July 28 2014 Latest news:
Dominic Bareham, senior reporter
Thursday, July 19, 2012
Concerns have been raised over an increase in the number of people drinking in the street in a Norfolk town during the last six months.
Diss town councillors said they feared the potential rise in street drinking had fuelled an increase in anti-social behaviour in the town.
Insp Alice Scott, of Norfolk police, had earlier told the council meeting on Wednesday figures showed a 4.9pc reduction in all crimes during the last three months compared to the same period in 2011.
Comparative figures for the same periods also showed a 46pc drop in criminal damage offences and a 36pc reduction in thefts.
However, town mayor Graham Minshull said: “There seems to have been an increase in drunkenness around the town. I saw one person staggering around the town drunk and I think it is due to the seasonal workers having nothing to do, but we don’t want drunks around the town.”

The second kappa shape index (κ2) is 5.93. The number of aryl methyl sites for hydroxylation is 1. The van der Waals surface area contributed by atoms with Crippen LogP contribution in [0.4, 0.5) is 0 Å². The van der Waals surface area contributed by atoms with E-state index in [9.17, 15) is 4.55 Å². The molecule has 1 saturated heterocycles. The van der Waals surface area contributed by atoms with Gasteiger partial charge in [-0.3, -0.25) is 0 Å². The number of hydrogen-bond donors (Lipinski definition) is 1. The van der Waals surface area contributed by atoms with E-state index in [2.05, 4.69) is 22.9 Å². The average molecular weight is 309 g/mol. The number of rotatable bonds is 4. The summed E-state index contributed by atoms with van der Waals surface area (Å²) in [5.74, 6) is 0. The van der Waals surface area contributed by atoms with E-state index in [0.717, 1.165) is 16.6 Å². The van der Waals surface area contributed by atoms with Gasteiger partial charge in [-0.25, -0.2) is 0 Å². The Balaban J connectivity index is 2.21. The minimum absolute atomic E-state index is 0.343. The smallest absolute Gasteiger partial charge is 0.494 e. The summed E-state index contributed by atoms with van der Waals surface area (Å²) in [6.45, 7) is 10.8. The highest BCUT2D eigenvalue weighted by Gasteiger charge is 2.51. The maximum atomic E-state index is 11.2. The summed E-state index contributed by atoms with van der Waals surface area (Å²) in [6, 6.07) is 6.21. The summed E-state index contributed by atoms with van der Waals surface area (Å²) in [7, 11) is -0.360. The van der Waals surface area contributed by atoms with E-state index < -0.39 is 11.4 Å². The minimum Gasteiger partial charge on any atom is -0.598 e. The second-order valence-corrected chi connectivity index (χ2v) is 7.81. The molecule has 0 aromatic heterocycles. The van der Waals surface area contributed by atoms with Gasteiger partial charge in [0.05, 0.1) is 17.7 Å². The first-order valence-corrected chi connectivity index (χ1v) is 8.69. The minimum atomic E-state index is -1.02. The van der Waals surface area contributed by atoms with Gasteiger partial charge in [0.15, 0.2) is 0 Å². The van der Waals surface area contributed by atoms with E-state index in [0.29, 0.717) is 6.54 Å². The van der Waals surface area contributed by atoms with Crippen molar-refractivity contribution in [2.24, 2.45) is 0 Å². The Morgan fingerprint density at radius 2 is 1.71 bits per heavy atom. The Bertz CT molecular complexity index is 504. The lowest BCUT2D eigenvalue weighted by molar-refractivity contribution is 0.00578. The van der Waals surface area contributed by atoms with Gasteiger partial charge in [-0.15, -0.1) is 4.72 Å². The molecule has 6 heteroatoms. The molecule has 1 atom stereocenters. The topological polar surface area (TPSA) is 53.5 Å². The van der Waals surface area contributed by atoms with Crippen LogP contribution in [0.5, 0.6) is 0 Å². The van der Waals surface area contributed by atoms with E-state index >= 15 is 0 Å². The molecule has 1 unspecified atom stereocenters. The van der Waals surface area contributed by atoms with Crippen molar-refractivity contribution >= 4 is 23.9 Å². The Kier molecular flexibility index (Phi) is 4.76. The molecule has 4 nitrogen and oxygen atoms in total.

Insp Scott said the police were involved in long term problem solving to target drunkenness, which involved a multi-agency approach working with doctors through health referrals and housing associations to deal with underlying issues causing the excessive drinking.
She added a person was being prosecuted for vandalism offences.
Later in the meeting, during discussion of a licensing matter, councillor Simon Olander also raised conerns about the levels of drunkenness, saying he had encountered people behaving anti-socially, including one drunk who was urinating against a wall in the town centre.
He added: “I do feel that this epidemic of street drinking has been quite bad during the last six months. I have seen people walking around the town with bags full of alcohol, half cut.”